The next book I got was another Famous First Edition, this one of WHIZ COMICS #2, the first appearance of Captain Marvel. The cover isn’t a perfect replica, though–DC had to remove the cover copy “Gangway for Captain Marvel” because of Marvel’s trademark on the Captain Marvel name.

The whole issue is a crude but not unappealing piece of work, much simpler and more coloring book-like than even the previous 1st Editions I had seen. There was also an odd tendency here and there to letter the word balloons in such a way that they read out of order. 

The origin of Captain Marvel is something I was already familiar with from previous Captain Marvel stories, but there is something about seeing the unadorned original. I was surprised to find Billy’s Uncle Ebeneezer present, having encountered him in a reprint of his return appearance–I would have thought him an after-the-fact addition to the canon.

Contrary to some popular belief, it would take a few years before the Captain Marvel strip fully assumed the air of whimsy and fun that it would be known for. In its earliest days, it was just as serious-minded as any other super hero strip. It was perhaps the style of the artwork that set it apart in these days.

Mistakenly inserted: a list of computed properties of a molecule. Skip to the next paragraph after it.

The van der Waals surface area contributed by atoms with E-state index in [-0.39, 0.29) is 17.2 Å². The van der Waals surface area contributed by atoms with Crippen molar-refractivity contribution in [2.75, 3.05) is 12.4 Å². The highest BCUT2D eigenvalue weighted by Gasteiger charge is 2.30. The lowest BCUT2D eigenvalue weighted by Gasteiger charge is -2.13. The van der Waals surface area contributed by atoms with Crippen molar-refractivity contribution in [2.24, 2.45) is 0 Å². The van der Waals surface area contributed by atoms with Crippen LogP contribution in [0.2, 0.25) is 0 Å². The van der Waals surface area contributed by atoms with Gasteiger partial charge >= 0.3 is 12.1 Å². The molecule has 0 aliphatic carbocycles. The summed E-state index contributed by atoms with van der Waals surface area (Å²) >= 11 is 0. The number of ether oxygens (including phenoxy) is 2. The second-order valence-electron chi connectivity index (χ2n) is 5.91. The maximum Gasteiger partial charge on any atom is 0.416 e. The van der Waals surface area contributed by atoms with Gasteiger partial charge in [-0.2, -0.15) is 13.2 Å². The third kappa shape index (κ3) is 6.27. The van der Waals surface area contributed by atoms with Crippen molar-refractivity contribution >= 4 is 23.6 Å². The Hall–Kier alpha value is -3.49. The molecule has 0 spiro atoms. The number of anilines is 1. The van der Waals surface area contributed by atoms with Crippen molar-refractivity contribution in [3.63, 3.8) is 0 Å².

Even good old Sivana is there, playing the role of any stereotypical mad scientist and threatening to silence the airwaves with his Radio-Silencer if his demands aren’t met. Like the early Superman, Captain Marvel can’t fly just yet, and he makes do by leaping.

Most of the other features in this first issue of WHIZ are unremarkable. (It was numbered as #2 because an ashcan edition had first been produced to secure the trademark to the name–Publishers Fawcett had been beaten out to two other titles for their debut comic magazine previously) Still, a number of them went on to long lives, starting with Ibis the Invincible, a sorcerer who would remain in publication longer than Captain Marvel himself.

Following a colorless story of the western hero Golden Arrow came the debut of Spy Smasher, who was Fawcett’s equivalent of Batman. In this first story, we’re never let in on Spy Smasher’s true identity (and never even see him in full light) despite the fact that there’s really only one viable suspect as to who he might really be.

There was almost a formula to these early anthology comics in the kinds of stories that they offered. So, after a Scoop Smith fighting reporter tale came a nautical adventure of Lance O’Casey. The artwork in this one is incredibly open and often so simple as to barely be on the page.

And the issue finishes up with a Dan Dare private eye story, also unremarkable. The best I can say for the contents of the book was that every story was at least readable, but none of them really made much of an impact on me–even the first Captain Marvel story was kind of dull.

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